Is mold making you sick?

Is mold making you sick?

Many people don’t realize it, but indoor air can often be more polluted than the air outside your home. Mold, poor air circulation, insufficient filtration, and indoor contaminants are the biggest contributors to the indoor air pollution problem.

Mold is a particularly common issue because homes are largely made of wood and drywall, which is covered in paper. When these materials become wet or damp due to humidity or flooding, they provide the perfect breeding ground for mold. This problem is more common than you might think. Over 60% of the homes in U.S. and Canada are estimated to have mold growth. Mold exposure in homes is a major contributor to asthma, allergies, and sinus conditions that cost the U.S. billions of dollars each year in healthcare. Though reports continue to be released on mold by the World Health Organization, Environmental Protection Agency, Centers for Disease Control and Prevention, and other health organizations, awareness and action against mold growth in your home lies entirely in your hands.

Many people are unaware they have mold in their home until someone in the family becomes ill. A quarter of the population has a gene called HLA, which essentially makes them a “canary in the coal mine,” meaning their symptoms can sound the alarm for mold in the home. Symptoms of mold exposure sometime seem like allergies, and they may wax and wane with the weather as humidity changes. Often, people with mold exposure are at a loss as to what’s causing their symptoms and may end up going from doctor to doctor looking for answers.

The most common symptoms of mold exposure include:

  • Chronic cough
  • Sore throat
  • Recurring headaches
  • Fatigue
  • Runny nose
  • Sinus issues
  • Shortness of breath
  • Itchy eyes
  • Light sensitivity
  • Difficulty concentrating (aka “brain fog”)
  • Weakness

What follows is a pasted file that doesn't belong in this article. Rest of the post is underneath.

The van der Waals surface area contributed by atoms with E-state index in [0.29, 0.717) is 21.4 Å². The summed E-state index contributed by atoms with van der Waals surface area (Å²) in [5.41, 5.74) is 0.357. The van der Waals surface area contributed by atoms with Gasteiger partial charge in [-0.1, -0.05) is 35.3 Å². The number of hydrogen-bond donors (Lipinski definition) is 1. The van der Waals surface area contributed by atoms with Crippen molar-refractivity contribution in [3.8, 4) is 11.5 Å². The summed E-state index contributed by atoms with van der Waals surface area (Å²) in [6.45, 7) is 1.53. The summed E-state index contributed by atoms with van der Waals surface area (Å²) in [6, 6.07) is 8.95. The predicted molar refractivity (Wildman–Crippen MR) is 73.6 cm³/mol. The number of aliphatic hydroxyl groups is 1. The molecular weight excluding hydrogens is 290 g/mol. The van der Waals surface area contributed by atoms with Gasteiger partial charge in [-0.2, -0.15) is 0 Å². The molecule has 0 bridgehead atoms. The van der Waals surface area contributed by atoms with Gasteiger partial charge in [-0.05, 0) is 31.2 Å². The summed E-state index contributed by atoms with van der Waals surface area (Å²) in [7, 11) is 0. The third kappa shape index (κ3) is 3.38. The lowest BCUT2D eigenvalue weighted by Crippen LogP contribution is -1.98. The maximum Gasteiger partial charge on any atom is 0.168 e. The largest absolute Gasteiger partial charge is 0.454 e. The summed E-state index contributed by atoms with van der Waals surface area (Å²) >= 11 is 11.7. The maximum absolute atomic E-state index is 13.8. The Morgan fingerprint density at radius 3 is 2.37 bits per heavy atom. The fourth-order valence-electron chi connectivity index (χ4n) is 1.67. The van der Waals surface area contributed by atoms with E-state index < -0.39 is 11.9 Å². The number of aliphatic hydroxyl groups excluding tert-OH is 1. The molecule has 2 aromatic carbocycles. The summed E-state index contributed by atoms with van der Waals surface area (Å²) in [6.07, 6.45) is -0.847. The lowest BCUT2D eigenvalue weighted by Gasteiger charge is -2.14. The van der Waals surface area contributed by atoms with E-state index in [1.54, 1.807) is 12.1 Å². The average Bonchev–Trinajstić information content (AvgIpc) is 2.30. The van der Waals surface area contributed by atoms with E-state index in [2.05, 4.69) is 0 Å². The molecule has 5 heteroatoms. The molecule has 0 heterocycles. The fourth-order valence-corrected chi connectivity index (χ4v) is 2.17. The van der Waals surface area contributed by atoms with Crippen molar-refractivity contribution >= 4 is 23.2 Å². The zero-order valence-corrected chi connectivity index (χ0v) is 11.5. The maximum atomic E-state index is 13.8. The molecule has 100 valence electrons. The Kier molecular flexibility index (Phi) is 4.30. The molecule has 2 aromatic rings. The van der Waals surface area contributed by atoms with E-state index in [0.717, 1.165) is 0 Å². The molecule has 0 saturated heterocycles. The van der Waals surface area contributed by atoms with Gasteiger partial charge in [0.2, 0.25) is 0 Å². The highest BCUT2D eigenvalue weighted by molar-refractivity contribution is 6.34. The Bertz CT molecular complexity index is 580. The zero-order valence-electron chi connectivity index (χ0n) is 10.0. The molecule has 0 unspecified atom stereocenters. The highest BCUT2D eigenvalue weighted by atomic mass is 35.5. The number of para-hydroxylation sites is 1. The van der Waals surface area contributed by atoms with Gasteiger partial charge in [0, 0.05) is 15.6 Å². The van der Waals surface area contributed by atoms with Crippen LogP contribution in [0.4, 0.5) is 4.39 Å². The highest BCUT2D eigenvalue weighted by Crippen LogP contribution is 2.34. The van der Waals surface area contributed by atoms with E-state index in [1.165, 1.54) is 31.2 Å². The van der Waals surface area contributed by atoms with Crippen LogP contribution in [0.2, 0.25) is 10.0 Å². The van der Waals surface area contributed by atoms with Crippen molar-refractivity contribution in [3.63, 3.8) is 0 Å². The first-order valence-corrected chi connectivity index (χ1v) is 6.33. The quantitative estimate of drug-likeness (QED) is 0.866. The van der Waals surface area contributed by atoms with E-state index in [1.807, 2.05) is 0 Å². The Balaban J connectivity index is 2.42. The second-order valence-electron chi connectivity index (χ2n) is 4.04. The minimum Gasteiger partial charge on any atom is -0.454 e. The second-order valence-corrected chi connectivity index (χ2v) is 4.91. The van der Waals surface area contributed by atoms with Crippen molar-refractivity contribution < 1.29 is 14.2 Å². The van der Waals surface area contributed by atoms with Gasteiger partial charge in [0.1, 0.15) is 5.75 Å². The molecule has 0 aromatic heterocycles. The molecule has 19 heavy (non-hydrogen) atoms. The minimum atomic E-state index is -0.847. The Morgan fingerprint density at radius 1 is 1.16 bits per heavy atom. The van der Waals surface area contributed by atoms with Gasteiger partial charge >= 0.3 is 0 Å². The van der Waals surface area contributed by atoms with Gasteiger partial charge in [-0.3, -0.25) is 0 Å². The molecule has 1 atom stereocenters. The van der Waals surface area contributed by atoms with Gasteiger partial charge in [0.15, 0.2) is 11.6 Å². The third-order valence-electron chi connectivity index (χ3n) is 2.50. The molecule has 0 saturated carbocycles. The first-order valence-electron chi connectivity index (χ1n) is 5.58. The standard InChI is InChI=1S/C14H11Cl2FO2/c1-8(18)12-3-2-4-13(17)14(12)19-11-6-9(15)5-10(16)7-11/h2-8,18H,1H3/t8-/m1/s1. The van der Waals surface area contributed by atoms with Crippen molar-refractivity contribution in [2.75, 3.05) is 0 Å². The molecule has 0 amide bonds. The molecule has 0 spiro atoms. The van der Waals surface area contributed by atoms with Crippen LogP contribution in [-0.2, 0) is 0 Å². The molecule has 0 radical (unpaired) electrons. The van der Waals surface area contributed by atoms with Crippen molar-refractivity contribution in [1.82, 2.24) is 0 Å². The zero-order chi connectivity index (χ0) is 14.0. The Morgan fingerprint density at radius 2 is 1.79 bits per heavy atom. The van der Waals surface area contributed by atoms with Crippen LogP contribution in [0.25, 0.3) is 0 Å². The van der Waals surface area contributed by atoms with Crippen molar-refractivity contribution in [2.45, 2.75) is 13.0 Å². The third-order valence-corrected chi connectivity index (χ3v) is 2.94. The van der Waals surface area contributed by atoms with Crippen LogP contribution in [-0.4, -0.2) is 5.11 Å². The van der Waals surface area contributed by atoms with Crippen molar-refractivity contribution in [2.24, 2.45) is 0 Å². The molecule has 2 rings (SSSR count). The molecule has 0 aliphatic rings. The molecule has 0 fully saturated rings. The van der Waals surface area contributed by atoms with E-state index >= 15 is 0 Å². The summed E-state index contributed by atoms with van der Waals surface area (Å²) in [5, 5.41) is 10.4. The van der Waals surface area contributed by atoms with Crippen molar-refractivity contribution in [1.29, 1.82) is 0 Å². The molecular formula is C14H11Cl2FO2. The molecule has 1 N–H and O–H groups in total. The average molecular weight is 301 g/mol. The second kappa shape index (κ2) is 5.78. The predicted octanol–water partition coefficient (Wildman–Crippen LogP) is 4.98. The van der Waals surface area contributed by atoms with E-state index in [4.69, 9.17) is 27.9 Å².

• Muscle or joint aches
  • Metallic taste in the mouth
  • Dizziness or vertigo
  • Skin dryness and itching

As you can see, these symptoms are diverse, affecting different systems of the body. If you or anyone in your family are experiencing any of these symptoms it’s possible they are being caused by the gene that makes people extra sensitive to mold exposure.

Even the those who don’t have this gene are impacted by mold, it just can take longer for it to notice the effects on their health because there is no early warning system. The health effects of mold exposure aren’t just due to living, growing mold. Many of the harmful effects of mold exposure are actually due to byproducts created by the mold, called mycotoxins. These toxins can remain even after mold is killed and can continue to cause lingering health effects if not also removed.

With or without these symptoms, it’s important to take mold growth in your home seriously because over time the toxins released by mold can and will wear down on your health.

As the old saying goes, an ounce of prevention is worth a pound of cure. Mold cleanup & removal can be very costly and disruptive to your home and life. You can help avoid it altogether and take steps to prevent mold growth in the first place, by ensuring that the growth conditions for mold are eliminated as much as possible.

Do you have mold in your home? Download our Home Mold Checklist!

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